Christopher Chance was a soldier-of-fortune, a man who would disguise himself as someone marked for death then step in front of a bullet, betting his life that his skills and mind were sharp enough not only to save his life but the life of the person that had hired him as well. People called him the Human Target, and the nickname stuck. However, no one could ever guess at the huge price Chance had to pay to become someone else. The Human Target didn't just change his looks when he assumed an identity; he also changed his thoughts and feelings, becoming the person he was trying to protect. Now, Chance is semi-retired and he has a young protégé named Tom McFadden stepping into his shoes. Only Tom is struggling with the whole Human Target gig too-struggling so much that he sometimes forgets who he is and can't remember how to be who he really is. Earl James is a militant black preacher drawing a line in the sand against the local drug dealers, headed up by Dee Noyz. Emerald is an assassin-for-hire, every bit as dedicated and driven as Christopher Chance, and she's been contracted to kill the Human Target. Christopher Chance is caught in the middle of a vicious crossfire: he wants to save himself and Tom McFadden, who feels he must save Earl James. At the same time, Chance has to stay out of the line of fire from Emerald and Dee Noyz. Chance is working against the clock. How can he find the man he trained-someone who can be anyone?Christopher Chance, the Human Target was first created back in the 1970s by Len Wein and Carmine Infantino as a series of eight-page and ten-page backup features in ACTION COMICS, DETECTIVE COMICS, and THE BRAVE AND THE BOLD. Rick Springfield portrayed Chance in a seven-episode television series in the 1990s.Read more ›
I was first exposed to Peter Milligan's work when he was writing DC Vertigo's SHADE, THE CHANGING MAN, an eclectic group of stories that usually bordered on the weird. Milligan turns tail on the surreal to write this spy thriller, THE HUMAN TARGET, featuring the tale of two masters of disguise and their penchant for becoming lost in their adopted identities.Milligan does a great job of delving into the empty souls of two men who immerse themselves so fully into their assumed roles that there is little left to work with when their done. They sacrifice their own individuality to take on the dangerous jobs they're given.There's plenty of impressive cinematic action in the book thanks to the excellent work of the departed Edvin Biukovic. For a newcomer to American comics, his storytelling skills were impressive. It's a shame that this Croatian wonder passed away before his star really had a chance to shine. For Europeans, both Milligan and Biukovic show an astounding ability to relate an American story. I guess American media really IS pervasive!HUMAN TARGET is a terrific graphic novel for the adult crowd. I rank it right up there with Vertigo's recent 100 BULLETS series by awesome writer, Brian Azzarrello.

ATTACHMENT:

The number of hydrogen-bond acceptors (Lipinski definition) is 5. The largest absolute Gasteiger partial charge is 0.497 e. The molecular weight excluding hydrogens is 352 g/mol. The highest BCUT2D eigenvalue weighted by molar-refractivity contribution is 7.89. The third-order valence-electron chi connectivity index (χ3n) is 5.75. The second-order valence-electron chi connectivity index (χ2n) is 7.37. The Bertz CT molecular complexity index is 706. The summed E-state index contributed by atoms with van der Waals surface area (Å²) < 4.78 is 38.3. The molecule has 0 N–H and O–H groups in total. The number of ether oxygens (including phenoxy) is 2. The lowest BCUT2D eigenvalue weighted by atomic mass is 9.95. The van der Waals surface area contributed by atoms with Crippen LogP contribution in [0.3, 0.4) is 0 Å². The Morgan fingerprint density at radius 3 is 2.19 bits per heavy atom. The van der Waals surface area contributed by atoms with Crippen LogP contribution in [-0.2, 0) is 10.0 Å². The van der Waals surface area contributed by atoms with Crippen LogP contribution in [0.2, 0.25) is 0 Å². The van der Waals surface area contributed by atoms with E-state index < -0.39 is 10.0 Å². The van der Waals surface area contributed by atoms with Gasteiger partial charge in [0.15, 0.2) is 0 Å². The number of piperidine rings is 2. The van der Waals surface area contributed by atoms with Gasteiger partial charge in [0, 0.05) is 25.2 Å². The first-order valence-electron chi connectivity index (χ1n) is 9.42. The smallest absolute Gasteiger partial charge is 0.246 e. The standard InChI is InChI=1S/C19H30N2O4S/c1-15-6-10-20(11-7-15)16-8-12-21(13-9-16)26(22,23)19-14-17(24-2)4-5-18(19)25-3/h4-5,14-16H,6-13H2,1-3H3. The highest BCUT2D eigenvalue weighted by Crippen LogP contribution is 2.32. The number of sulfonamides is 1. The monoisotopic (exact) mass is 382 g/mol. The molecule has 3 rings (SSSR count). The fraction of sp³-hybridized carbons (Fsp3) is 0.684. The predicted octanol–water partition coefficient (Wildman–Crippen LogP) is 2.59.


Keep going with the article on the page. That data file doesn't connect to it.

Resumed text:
A stunning, stirring tale of identity and redemption that helped point the way towards DC's Vertigo imprint telling tales outside the arena of horror and psychodrama. This book, a revival of a 70s detective series (which also briefly saw life as an ABC television series starring Rick Springfield -- but don't hold that against the title) helped set the stage for the current "100 Bullets" series.Christopher Chance, the original Human Target, has retired. He's been replaced by his assistant -- who now believes that he *is* Christopher Chance. In the middle of all this are a minister who's lost his faith and a crime novelist who wants to make a name for her second life as an assassin.Peter Milligan and the late, much lamented Edvin Biukovic pack this book with jarring plot twists, quiet moments of humanity, and some of the most realistic action sequences I've ever seen. The artist's death from cancer robbed the comics world of one of its future superstars.
I got this comic as a present, since my wife and I enjoy the TV show. I had heard that in the comic, Christopher Chance (the main character) protects his employers by disguising himself as his employers, making himself a human target. I thought this was a ridiculous idea, however, as I started reading this comic, I quickly became interested in the main character and thought the premise was brilliant.
The movie Mission Impossible uses this idea of perfect masks to disguise someone, but in the comic, Chance not only wears a mask, but he acts like his character. He changes his voice, changes what he eats, he really becomes the person he's trying to become. After months of playing that role, he even has trouble coming back to being Christopher Chance. This is what made me very interested in the story as it became an study on one's identity.
This collection consists of two stories. The first one is a complicated story involving a black priest that tries to save a community from drugs, a house wife/ assassin that is trying to kill Chance and identity issues both in Chance and in his understudy Tom. I really liked this story. The plot kept me interested in what would happen next, while the identity issues made the story be more than just a mystery.
The second story involves actors hiring Chance to find a kidnapped kid. The kid is a child star. This story plays around with how many people in the acting world have identity issues and it is also an interesting whodunit. I liked it a lot.
With respect to the art, the art in the first story was better than the second one. I really liked the way the book looks. Biukovic was a great artist. It is sad that he died so young (he died in 1999, at the age of 30).